The Indian Peaks Wilderness is located primarily within the Arapaho and Roosevelt National Forest. Many of the peaks within the area were named for American Indian tribes of the west. Managed primarily by the Forest Service, a small sliver along the northernmost boundary lies within Rocky Mountain National Park. All of this sliver is above treeline where no camping is allowed, and contains only one trail, a Forest Service trail that loops into the park for about a mile due to the terrain. Overall, the wilderness stretches approximately 18 miles north/south and 15 miles east/west at its widest point. Elevations range from 8,300 to just over 13,500 feet. There are a total of seven peaks over 13,000 feet, and approximately 35% of the land area is above treeline. There are 28 maintained trails covering about 133 miles, and over 50 lakes. The icy remains of the last glacial period sculpted out the rugged terrain of the Indian Peaks. Chill winds off perpetual snowfields have created an environment near treeline of stunted trees and alpine plants unusual for this part of the state.
The Indian Peaks is one of the most popular and heavily used wilderness areas in the country due to its close proximity to the Denver/Boulder metro area. Camping permits for the Forest Service portion of the wilderness are required for all individuals during the peak seasons, June 1 - Sept. 15. In addition, permits are required for all organized groups (scouts, hiking clubs etc.) for day use or camping any time of year. Campfires are prohibited on the east side of the Continental Divide and around most lakes on the west side. Rocky Mountain National Park to the north, also requires backcountry camping permits. There is a $20 administrative fee for park permits during peak season periods (non-refundable and non-exchangeable).
Practicing Leave No Trace Camping and Hiking Ethics will help protect this beautiful wilderness area for future generations.
Leave No Trace
How to follow the seven standard Leave No Trace principles differs in different parts of the country (desert vs. Rocky Mountains). Click on any of the principles listed below to learn more about how they apply in the Indian Peaks Wilderness.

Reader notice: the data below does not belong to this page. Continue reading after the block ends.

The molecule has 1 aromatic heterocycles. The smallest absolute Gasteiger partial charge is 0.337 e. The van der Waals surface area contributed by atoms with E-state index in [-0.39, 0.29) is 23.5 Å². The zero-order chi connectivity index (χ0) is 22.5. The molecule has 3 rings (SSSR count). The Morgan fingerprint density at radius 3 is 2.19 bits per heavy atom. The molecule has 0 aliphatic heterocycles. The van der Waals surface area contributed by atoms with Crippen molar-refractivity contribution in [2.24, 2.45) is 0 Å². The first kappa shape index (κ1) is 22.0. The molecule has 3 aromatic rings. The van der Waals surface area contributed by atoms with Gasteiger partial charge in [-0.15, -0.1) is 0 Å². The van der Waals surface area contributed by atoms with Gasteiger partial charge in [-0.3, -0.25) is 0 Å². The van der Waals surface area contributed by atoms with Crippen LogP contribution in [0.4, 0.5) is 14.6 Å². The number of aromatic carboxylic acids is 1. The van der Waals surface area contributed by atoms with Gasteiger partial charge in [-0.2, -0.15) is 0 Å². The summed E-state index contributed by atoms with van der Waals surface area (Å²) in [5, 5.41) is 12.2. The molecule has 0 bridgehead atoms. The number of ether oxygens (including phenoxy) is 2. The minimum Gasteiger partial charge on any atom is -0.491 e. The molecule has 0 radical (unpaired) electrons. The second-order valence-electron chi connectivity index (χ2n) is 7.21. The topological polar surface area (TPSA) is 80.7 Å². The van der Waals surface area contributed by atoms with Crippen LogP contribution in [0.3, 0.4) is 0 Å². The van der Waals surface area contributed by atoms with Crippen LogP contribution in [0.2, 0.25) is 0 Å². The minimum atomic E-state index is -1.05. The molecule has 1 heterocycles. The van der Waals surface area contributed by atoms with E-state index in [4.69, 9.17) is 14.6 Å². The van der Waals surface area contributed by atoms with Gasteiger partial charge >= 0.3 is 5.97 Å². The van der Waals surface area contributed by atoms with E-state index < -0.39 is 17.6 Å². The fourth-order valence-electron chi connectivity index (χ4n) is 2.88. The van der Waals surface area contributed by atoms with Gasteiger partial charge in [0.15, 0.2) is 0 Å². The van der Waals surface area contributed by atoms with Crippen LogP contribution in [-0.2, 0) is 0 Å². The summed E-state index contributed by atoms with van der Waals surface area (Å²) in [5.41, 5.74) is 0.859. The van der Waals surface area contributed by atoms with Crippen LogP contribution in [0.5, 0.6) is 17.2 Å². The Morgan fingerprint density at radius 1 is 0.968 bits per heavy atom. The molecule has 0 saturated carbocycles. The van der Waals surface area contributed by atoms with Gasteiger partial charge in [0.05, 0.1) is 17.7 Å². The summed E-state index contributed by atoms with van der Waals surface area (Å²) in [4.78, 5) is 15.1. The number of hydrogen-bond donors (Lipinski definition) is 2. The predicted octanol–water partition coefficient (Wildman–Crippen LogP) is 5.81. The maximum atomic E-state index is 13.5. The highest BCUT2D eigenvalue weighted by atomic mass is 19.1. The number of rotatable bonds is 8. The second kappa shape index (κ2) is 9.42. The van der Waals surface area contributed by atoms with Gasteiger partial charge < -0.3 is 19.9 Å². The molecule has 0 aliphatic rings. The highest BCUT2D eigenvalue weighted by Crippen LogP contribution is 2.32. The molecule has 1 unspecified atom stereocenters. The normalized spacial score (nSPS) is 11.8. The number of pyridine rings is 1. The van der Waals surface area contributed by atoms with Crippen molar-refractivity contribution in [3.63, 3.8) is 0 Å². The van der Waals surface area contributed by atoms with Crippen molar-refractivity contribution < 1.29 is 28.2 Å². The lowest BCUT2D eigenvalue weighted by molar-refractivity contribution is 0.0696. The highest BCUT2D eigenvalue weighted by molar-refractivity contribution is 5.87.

Digital and paper maps are critical tools for wilderness visitors. Online maps can help you plan and prepare for your visit ahead of time. You can also carry digital maps with you on your GPS unit or other handheld GPS device. Having a paper map with you in the backcountry, as well as solid orienteering skills, however, ensures that you can still route-find in the event that your electronic device fails.
Motorized equipment and equipment used for mechanical transport is generally prohibited in all wilderness areas.
This includes the use of motor vehicles, motorboats, motorized equipment, bicycles, hang gliders, wagons, carts, portage wheels, and the landing of aircraft including helicopters.
(No official title, designates Indian Peaks Wilderness) - Public law 95-450 (10/11/1978) To create the Indian Peaks Wilderness Area and the Arapaho National Recreation Area, to authorize the Secretary of the Interior to study the feasibility of revising the boundaries of the Rocky Mountain National Park, and to add certain lands to the Oregon Islands Wilderness
Colorado Wilderness Act - Public Law 96-560 (12/22/1980) To designate certain National Forest System lands in the States of Colorado, South Dakota, Missouri, South Carolina, and Louisiana for inclusion in the National Wilderness Preservation System
James Peak Wilderness and Protection Area Act - Public law 107-216 (8/21/2002) To designate the James Peak Wilderness and Protection Area in the Arapaho and Roosevelt National Forests in the State of Colorado, and for other purposes
Omnibus Public Land Management Act of 2009 - Public law 111-11 (3/30/2009) An act to designate certain land as components of the National Wilderness Preservation System, to authorize certain programs and activities in the Department of the Interior and the Department of Agriculture, and for other purposes.